Luis Pioquinto, 17, of Amityville High School, boards the bus each weekday morning to school in order to expand his knowledge of the medical field. Each day there, he wears a white lab coat, his uniform for the program he attends.
But unlike other kids who go to school for free, Luis gets paid $40 a day, which adds up to $200 a week.“I honestly did not care about the salary,” said Luis, who is part of the Health Careers Opportunity Program at Stony Brook University. “Regardless if I were getting a salary or not, you’re still learning about the health profession. It’s something that I want to do and I know that I want to do, so it’s a goal I have in life. So the salary really means nothing.”
Stony Brook is not the first school to offer students such an opportunity. The University of Maryland School of Medicine offers $416 a week to their students for a program that is similar. The HCOP program for dentistry, at Temple University Health Sciences Center, offers its students the same amount of money that Stony Brook offers their students.
But are they in it for the money or are they in it for the education? Not everyone approached the program like Luis did. “I’m not going to lie,’’ said student Lorenz Roberts, 16, of Brentwood. “That was one of the reasons I wanted to do the program. But then as I learned more about what the program was and what we learned … I see that the paycheck is not really as big of a deal … it’s more of an added bonus.”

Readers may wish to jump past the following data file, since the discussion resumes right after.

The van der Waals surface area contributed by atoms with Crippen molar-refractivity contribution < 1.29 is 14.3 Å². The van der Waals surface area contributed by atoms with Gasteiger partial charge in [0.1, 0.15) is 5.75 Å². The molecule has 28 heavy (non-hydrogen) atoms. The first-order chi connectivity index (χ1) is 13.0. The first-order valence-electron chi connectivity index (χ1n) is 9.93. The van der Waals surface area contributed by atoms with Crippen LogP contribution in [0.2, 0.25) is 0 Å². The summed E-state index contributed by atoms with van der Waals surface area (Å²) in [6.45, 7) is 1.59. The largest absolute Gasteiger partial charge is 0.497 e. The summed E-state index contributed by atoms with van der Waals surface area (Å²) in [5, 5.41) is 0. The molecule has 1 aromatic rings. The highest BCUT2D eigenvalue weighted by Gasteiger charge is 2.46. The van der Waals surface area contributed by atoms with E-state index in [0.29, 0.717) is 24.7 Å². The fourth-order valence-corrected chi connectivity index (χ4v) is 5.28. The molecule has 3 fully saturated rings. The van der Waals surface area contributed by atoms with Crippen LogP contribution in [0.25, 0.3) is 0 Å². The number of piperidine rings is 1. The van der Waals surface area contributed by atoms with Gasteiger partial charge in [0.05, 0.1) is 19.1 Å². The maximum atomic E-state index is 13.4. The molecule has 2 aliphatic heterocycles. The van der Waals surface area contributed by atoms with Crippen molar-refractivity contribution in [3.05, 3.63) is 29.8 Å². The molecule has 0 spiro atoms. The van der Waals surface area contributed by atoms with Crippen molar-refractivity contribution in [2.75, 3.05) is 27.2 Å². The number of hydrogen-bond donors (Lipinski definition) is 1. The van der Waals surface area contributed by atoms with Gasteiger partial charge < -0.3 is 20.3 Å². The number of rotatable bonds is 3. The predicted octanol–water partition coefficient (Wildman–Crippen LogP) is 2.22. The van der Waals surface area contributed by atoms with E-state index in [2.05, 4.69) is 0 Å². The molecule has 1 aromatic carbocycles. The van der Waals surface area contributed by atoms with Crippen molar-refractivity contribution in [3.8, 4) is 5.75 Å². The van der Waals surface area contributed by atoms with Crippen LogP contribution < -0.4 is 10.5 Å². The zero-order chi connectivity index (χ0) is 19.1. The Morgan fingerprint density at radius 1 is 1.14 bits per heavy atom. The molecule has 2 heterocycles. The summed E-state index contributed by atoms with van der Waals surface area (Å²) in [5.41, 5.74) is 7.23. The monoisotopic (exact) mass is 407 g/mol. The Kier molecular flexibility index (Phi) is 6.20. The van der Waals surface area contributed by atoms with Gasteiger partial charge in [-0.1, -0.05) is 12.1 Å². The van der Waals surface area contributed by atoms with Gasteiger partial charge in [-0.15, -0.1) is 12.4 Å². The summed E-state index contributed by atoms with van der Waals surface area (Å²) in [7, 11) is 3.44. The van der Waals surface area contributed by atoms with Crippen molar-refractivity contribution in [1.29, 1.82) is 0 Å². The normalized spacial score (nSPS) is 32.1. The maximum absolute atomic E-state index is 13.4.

But why pay students to go to school when they can do it for free ? The management director of the program, Carlos Vidal, said the program was created to insure the future of health care. “They recognized,” said Vidal, of the program’s creators, “there was going to be a shortage in this field.”
Erick Flynn, educational specialist, agreed. “America needs more allied health professionals. As we get older these are recession-proof job, guaranteed employment essential for these students that complete these certifications.”
As to whether the money and energy put into this is worth it, Carlos Vidal said he believes the program is extremely beneficial and does in fact work. “Five of the students that attended this HCOP academy last year are students who are registered to come to the university,” he said.
Vidal also said that because baby boomers are near retirement, the country will need a large amount of individuals working in the medical field. “You take a look at the population,” Vidal said, “they’re getting older and, you’ve heard that phrase before, but there’s also a diversity in that population as well. And so in trying to create this pipeline, I think [it] was a bold step on the part of this faculty to recognize that there was funding available to pursue a grant that would address the issue. “
Students also seemed to realize they have received so much more from the program. They mentioned learning many amazing and exciting things. One of the students said they could not believe how many more careers there were other than the cliché nurse and doctor. It also allowed students to realize whether a future in the medical field was for them.
But, above all, they said the friendships they have made will always stay with them. The director shares the same opinion. “We never paid them money to make friends,” said Vidal, “and they made friends.”